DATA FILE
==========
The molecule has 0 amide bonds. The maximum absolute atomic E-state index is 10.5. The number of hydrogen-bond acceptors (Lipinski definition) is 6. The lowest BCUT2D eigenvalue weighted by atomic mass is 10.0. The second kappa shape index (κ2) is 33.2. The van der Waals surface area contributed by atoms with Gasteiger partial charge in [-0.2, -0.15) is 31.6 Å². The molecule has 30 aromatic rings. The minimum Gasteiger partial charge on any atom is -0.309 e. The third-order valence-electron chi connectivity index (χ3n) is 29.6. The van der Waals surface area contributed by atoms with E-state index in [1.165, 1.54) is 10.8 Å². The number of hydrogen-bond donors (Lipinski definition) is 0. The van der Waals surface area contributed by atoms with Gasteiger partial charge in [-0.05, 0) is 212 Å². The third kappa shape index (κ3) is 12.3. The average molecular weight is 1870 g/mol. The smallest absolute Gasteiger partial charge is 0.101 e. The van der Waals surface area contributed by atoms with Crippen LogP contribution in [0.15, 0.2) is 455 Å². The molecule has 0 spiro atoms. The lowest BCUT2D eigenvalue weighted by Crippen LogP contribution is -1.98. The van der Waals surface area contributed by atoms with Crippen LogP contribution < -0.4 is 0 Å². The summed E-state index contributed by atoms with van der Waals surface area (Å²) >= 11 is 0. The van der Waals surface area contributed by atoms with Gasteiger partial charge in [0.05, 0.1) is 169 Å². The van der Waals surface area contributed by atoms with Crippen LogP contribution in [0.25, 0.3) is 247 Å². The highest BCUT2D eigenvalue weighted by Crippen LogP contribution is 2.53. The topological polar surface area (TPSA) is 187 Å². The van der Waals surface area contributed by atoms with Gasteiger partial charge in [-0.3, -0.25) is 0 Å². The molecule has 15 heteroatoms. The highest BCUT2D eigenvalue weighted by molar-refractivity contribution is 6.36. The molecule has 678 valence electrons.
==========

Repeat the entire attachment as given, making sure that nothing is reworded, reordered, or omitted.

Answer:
The molecule has 0 amide bonds. The maximum absolute atomic E-state index is 10.5. The number of hydrogen-bond acceptors (Lipinski definition) is 6. The lowest BCUT2D eigenvalue weighted by atomic mass is 10.0. The second kappa shape index (κ2) is 33.2. The van der Waals surface area contributed by atoms with Gasteiger partial charge in [-0.2, -0.15) is 31.6 Å². The molecule has 30 aromatic rings. The minimum Gasteiger partial charge on any atom is -0.309 e. The third-order valence-electron chi connectivity index (χ3n) is 29.6. The van der Waals surface area contributed by atoms with E-state index in [1.165, 1.54) is 10.8 Å². The number of hydrogen-bond donors (Lipinski definition) is 0. The van der Waals surface area contributed by atoms with Gasteiger partial charge in [-0.05, 0) is 212 Å². The third kappa shape index (κ3) is 12.3. The average molecular weight is 1870 g/mol. The smallest absolute Gasteiger partial charge is 0.101 e. The van der Waals surface area contributed by atoms with Crippen LogP contribution in [0.15, 0.2) is 455 Å². The molecule has 0 spiro atoms. The lowest BCUT2D eigenvalue weighted by Crippen LogP contribution is -1.98. The van der Waals surface area contributed by atoms with Crippen LogP contribution < -0.4 is 0 Å². The summed E-state index contributed by atoms with van der Waals surface area (Å²) >= 11 is 0. The van der Waals surface area contributed by atoms with Gasteiger partial charge in [0.05, 0.1) is 169 Å². The van der Waals surface area contributed by atoms with Crippen LogP contribution in [0.25, 0.3) is 247 Å². The highest BCUT2D eigenvalue weighted by Crippen LogP contribution is 2.53. The topological polar surface area (TPSA) is 187 Å². The van der Waals surface area contributed by atoms with Gasteiger partial charge in [-0.3, -0.25) is 0 Å². The molecule has 15 heteroatoms. The highest BCUT2D eigenvalue weighted by molar-refractivity contribution is 6.36. The molecule has 678 valence electrons.